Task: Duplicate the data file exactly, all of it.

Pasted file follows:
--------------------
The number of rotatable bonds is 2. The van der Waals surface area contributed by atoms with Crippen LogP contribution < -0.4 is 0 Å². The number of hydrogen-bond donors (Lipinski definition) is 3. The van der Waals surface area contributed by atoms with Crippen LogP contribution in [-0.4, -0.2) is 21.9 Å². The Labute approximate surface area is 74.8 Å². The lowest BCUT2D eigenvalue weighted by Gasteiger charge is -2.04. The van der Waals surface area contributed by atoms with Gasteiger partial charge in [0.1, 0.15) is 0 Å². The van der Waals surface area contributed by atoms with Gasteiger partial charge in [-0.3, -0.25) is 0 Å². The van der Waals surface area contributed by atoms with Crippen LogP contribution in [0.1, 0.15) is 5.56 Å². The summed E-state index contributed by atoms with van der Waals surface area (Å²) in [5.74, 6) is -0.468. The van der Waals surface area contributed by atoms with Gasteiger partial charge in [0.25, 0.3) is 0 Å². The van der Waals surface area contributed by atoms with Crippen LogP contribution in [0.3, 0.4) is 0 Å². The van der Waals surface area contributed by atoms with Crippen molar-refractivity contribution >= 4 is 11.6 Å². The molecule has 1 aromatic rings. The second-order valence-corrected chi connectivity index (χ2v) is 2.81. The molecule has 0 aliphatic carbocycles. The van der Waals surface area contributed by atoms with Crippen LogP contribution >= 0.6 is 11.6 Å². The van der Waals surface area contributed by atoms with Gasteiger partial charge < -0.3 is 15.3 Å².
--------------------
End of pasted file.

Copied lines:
The number of rotatable bonds is 2. The van der Waals surface area contributed by atoms with Crippen LogP contribution < -0.4 is 0 Å². The number of hydrogen-bond donors (Lipinski definition) is 3. The van der Waals surface area contributed by atoms with Crippen LogP contribution in [-0.4, -0.2) is 21.9 Å². The Labute approximate surface area is 74.8 Å². The lowest BCUT2D eigenvalue weighted by Gasteiger charge is -2.04. The van der Waals surface area contributed by atoms with Gasteiger partial charge in [0.1, 0.15) is 0 Å². The van der Waals surface area contributed by atoms with Gasteiger partial charge in [-0.3, -0.25) is 0 Å². The van der Waals surface area contributed by atoms with Crippen LogP contribution in [0.1, 0.15) is 5.56 Å². The summed E-state index contributed by atoms with van der Waals surface area (Å²) in [5.74, 6) is -0.468. The van der Waals surface area contributed by atoms with Gasteiger partial charge in [0.25, 0.3) is 0 Å². The van der Waals surface area contributed by atoms with Crippen LogP contribution in [0.3, 0.4) is 0 Å². The van der Waals surface area contributed by atoms with Crippen molar-refractivity contribution >= 4 is 11.6 Å². The molecule has 1 aromatic rings. The second-order valence-corrected chi connectivity index (χ2v) is 2.81. The molecule has 0 aliphatic carbocycles. The van der Waals surface area contributed by atoms with Crippen LogP contribution >= 0.6 is 11.6 Å². The van der Waals surface area contributed by atoms with Gasteiger partial charge < -0.3 is 15.3 Å².